It does not help that one of the few things Republican and Democratic politicians agree on is that they are better off giving us fake choices. I’ve been repeatedly scolded by family and friends for refusing to vote for Republicans and Democrats on the grounds that I am “wasting” my vote.

    The third party movement is growing in this country but still has an a very long distance to go before it can interject a more realistic note into our debates that will actually be considered rather than scornfully thrown aside by the “faux choice” set.
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    FM reply: Working with our fellow citizens is IMO the only viable path forward. When candidates making vapid promises see their audiences reply with laughter, then we’ll be back on path. My favorite examples:
    * promises of lavish spending with no mention of how the funds to be obtained,
    * promises of perfect security, impossible to fulfill except in the strictist tyranny.

  9. Kurbanguly Berdymukhamedov, the Turkmen President, said ” China, through its wise and far sighted policy, has become one of the key guarantors of global security.” This could very well one of the good solution alternatives to Obama’s “America is prepared to lead” assurances. Unfortunately, neither Republicans, nor Democrats, nor any other party that I know of is willing of think of a world in which America is just one amongst the nations, and not neccessarily the greatest or most powerful, etc.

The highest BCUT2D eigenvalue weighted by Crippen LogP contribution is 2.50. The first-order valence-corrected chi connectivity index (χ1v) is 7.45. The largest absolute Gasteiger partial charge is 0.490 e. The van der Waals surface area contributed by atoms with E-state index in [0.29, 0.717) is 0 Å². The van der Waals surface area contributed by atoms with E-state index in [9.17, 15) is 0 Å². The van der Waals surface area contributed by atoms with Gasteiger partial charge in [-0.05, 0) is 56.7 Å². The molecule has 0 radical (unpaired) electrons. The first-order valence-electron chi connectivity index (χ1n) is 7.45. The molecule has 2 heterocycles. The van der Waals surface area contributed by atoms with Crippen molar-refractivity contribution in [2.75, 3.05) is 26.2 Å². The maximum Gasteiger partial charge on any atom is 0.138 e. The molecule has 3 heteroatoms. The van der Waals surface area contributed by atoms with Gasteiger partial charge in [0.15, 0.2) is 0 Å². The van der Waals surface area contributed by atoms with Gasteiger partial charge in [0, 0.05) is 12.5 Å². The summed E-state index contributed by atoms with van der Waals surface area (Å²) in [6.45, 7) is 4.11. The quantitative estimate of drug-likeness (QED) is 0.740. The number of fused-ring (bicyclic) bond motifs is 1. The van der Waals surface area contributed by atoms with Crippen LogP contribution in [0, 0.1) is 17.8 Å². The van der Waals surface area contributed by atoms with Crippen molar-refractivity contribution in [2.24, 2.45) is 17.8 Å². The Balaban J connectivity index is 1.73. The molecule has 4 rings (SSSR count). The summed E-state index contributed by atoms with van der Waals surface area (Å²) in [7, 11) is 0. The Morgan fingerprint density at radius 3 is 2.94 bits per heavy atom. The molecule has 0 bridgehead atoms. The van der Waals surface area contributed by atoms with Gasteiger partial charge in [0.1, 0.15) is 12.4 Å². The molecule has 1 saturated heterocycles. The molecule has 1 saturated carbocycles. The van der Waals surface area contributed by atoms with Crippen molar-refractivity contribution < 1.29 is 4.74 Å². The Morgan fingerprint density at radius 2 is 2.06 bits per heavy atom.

If America can simply take care of its own economy that would be a great contribution to the rest of the world. Can anyone point to any other leader in any other country responding favorably to Obama’s offer to lead the world? America is seen today in the rest of the world as a nearly bankrupt state, yet with immense military capabilities and geopolitical influence based on its past glory. The real challenge of the day is to carefully and safely disarm the Americans before they go stark raving mad and trigger happy, causing many more massive global conflicts and trouble for everyone. Besides, Americans can help everyone by voting against the repeated oil wars, dollar wars, etc waged in the name of democracy and other lofty ideals.
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    FM reply: I agree with most of this. Excerpt for the opening about China becoming a “guarantor of world security.” I think that view is difficult to support. Re the quote — as always with Indian Investor, one must carefully check what he says. The background to this statement suggests that the Turkman President is just working his rice bowl. From “China president opens Turkmenistan gas pipeline“, Reuters, 14 December 2009 — Excerpt: